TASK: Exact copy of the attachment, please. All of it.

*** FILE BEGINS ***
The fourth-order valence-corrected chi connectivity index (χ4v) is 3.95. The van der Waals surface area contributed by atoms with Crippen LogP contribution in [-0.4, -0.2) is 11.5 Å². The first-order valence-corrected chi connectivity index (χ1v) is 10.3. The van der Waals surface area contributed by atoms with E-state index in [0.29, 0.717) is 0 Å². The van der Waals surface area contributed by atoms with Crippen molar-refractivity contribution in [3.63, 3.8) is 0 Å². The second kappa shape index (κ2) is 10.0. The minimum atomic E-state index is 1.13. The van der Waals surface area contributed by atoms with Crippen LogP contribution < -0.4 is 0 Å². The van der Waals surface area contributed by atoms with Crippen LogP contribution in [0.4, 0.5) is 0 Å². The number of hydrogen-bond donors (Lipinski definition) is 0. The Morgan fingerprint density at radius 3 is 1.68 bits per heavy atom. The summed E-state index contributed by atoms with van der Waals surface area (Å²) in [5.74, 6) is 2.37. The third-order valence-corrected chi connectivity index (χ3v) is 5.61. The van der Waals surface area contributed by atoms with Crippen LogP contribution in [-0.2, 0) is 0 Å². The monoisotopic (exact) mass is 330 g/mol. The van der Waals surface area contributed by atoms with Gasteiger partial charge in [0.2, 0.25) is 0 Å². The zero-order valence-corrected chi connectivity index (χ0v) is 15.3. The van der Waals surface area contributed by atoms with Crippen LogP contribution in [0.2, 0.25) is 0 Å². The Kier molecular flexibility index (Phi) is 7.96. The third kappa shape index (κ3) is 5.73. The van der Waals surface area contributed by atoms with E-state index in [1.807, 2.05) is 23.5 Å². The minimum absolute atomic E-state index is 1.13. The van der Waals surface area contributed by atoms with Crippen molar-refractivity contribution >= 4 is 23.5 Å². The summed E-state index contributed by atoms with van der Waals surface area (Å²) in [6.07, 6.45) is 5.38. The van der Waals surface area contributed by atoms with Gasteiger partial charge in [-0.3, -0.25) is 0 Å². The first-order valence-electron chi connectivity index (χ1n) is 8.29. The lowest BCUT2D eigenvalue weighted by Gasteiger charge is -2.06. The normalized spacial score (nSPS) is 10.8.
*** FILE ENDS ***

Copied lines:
The fourth-order valence-corrected chi connectivity index (χ4v) is 3.95. The van der Waals surface area contributed by atoms with Crippen LogP contribution in [-0.4, -0.2) is 11.5 Å². The first-order valence-corrected chi connectivity index (χ1v) is 10.3. The van der Waals surface area contributed by atoms with E-state index in [0.29, 0.717) is 0 Å². The van der Waals surface area contributed by atoms with Crippen molar-refractivity contribution in [3.63, 3.8) is 0 Å². The second kappa shape index (κ2) is 10.0. The minimum atomic E-state index is 1.13. The van der Waals surface area contributed by atoms with Crippen LogP contribution < -0.4 is 0 Å². The van der Waals surface area contributed by atoms with Crippen LogP contribution in [0.4, 0.5) is 0 Å². The number of hydrogen-bond donors (Lipinski definition) is 0. The Morgan fingerprint density at radius 3 is 1.68 bits per heavy atom. The summed E-state index contributed by atoms with van der Waals surface area (Å²) in [5.74, 6) is 2.37. The third-order valence-corrected chi connectivity index (χ3v) is 5.61. The van der Waals surface area contributed by atoms with Crippen LogP contribution in [-0.2, 0) is 0 Å². The monoisotopic (exact) mass is 330 g/mol. The van der Waals surface area contributed by atoms with Gasteiger partial charge in [0.2, 0.25) is 0 Å². The zero-order valence-corrected chi connectivity index (χ0v) is 15.3. The van der Waals surface area contributed by atoms with Crippen LogP contribution in [0.2, 0.25) is 0 Å². The Kier molecular flexibility index (Phi) is 7.96. The third kappa shape index (κ3) is 5.73. The van der Waals surface area contributed by atoms with E-state index in [1.807, 2.05) is 23.5 Å². The minimum absolute atomic E-state index is 1.13. The van der Waals surface area contributed by atoms with Crippen molar-refractivity contribution >= 4 is 23.5 Å². The summed E-state index contributed by atoms with van der Waals surface area (Å²) in [6.07, 6.45) is 5.38. The van der Waals surface area contributed by atoms with Gasteiger partial charge in [-0.3, -0.25) is 0 Å². The first-order valence-electron chi connectivity index (χ1n) is 8.29. The lowest BCUT2D eigenvalue weighted by Gasteiger charge is -2.06. The normalized spacial score (nSPS) is 10.8.